In terms of traffic, one merely needs to drive south on Genesee Avenue between 3:30 pm and 6pm to experience the effects of a lack of infrastructure before development. The Regents Road Bridge, which was supposed to be built over 20 years ago, would have alleviated much of this traffic (the claim that widening Genesee Avenue would alleviate more traffic is ridiculous; Genesee Avenue cannot be widened without taking out many homes and a large high school). Imagine overburdening the east end of Adams Avenue this way.

Your assumption that rents will continue to rise is fallacious. The Union-Tribune just published an article stating that rents are lower than they were in 2006. Rents ebb and flow according to market forces and not necessarily to population size. San Diego continues to grow, yet there are more unoccupied buildings in this city right now than there were a few years ago (mostly empty condo conversions which didn't sell when the bubble burst, and which could be rented to those with less money if developers were truly concerned with the welfare of the residents in the areas in which they have built).

While I agree that we need to move to a Portlandesque model, placing fish-out-of-water stucco buildings in old neighborhoods is not the answer. Start somewhere more practical. If you don't, you are nothing more than just another double-talking developer who helped make San Diego worse, and you are merely attempting to corporatize yet another wonderfully independent, quirky community.

goodhabits said...

Traffic, parking, community character - all impacted by the Kensington Terrace development. Read it and weep -

Anonymous said...


You're a RE agent who lives in Kensington and wants to have an office in Kensington Terrace, aren't you?

Your point of view may be a tad biased.

Few, if any, are opposed to "development" at the site.

However, the neighborhood is solidly opposed (outside of those who with a material interest in having the development) to its planned size and traffic generating qualities.

Kensington is not designed for high-traffic flow.
That is a fact that cannot be mitigated by PR firms or government decree.

What makes good neighborhoods, neighborhoods of quality, is that cars come second to people in those neighborhoods.

El Cajon Blvd is so darned awful because of the volume and speed of the cars that pass. That volume and speed kill any neighborhood feel.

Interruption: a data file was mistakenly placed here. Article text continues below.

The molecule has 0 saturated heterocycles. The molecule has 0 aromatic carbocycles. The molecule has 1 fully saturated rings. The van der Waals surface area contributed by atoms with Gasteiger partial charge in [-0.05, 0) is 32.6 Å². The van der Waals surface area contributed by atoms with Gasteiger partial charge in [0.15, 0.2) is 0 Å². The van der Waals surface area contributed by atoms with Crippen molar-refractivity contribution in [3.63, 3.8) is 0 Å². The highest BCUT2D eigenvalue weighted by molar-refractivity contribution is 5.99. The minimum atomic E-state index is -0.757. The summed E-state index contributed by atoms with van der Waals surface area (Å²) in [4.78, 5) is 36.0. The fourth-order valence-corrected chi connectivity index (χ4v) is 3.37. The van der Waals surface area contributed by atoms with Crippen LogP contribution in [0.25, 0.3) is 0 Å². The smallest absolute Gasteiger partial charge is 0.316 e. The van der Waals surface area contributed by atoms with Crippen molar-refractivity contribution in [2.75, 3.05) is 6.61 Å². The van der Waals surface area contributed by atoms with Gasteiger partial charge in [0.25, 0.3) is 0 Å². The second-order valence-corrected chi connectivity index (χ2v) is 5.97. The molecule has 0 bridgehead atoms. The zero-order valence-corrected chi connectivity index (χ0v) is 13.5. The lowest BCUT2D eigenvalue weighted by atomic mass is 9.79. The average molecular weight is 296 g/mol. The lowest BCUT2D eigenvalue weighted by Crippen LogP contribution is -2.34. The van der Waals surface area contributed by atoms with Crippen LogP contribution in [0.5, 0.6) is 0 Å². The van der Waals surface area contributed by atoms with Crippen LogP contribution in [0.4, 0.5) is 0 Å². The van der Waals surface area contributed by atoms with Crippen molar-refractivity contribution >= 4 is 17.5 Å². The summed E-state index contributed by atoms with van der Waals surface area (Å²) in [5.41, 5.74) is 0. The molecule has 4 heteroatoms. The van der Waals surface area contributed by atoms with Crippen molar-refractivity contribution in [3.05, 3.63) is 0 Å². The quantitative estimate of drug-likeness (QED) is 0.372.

Reduce the size of Kensington Terrace; reduce the number of parking spaces by half; put legally binding constraints on what businesses can lease therer and there will be no opposition to the development.

The project will speed through.

Don't do the above, and the neighborhood will fight it every single step of the way.

Pretty simple, really.

eggman said...

Kevin Faulconer ran for office promising not to vote for beach alcohol prohibition. He has betrayed his constituents and the other citizens of San Diego who can't afford to live at the beach, but enjoy drinking a can of beer or two on the beach. He has followed in fascist lock-step with the rest of the city council and caused other communities to the north to enact their own prohibitions to prevent the hoards of drunken barbarians from invading their own beaches. Laws were already on the books forbidding public drunkenness and disorderly conduct. If the police are unable to enforce existing laws, why should they be expected to actively enforce a duplicative and unpopular law which only takes away the freedom of law abiding citizens to responsibly enjoy a cold one on the beach? The taking of small freedoms adds up; we are in danger of losing that which distinguishes Americans from others in the world who have failed to defend their own freedom. Soon, all that will remain of the American Ideal will be a dim memory. It reminds me of a quote from the original Star Trek tv series: "Freedom? That is a Yang worship word. You will not use it!" It is time to stand up to overly ambitious politicians who will take our freedom from us without benefit of a public mandate. Recall Kevin Faulconer and the rest of our sorry City Council before they can do any more damage.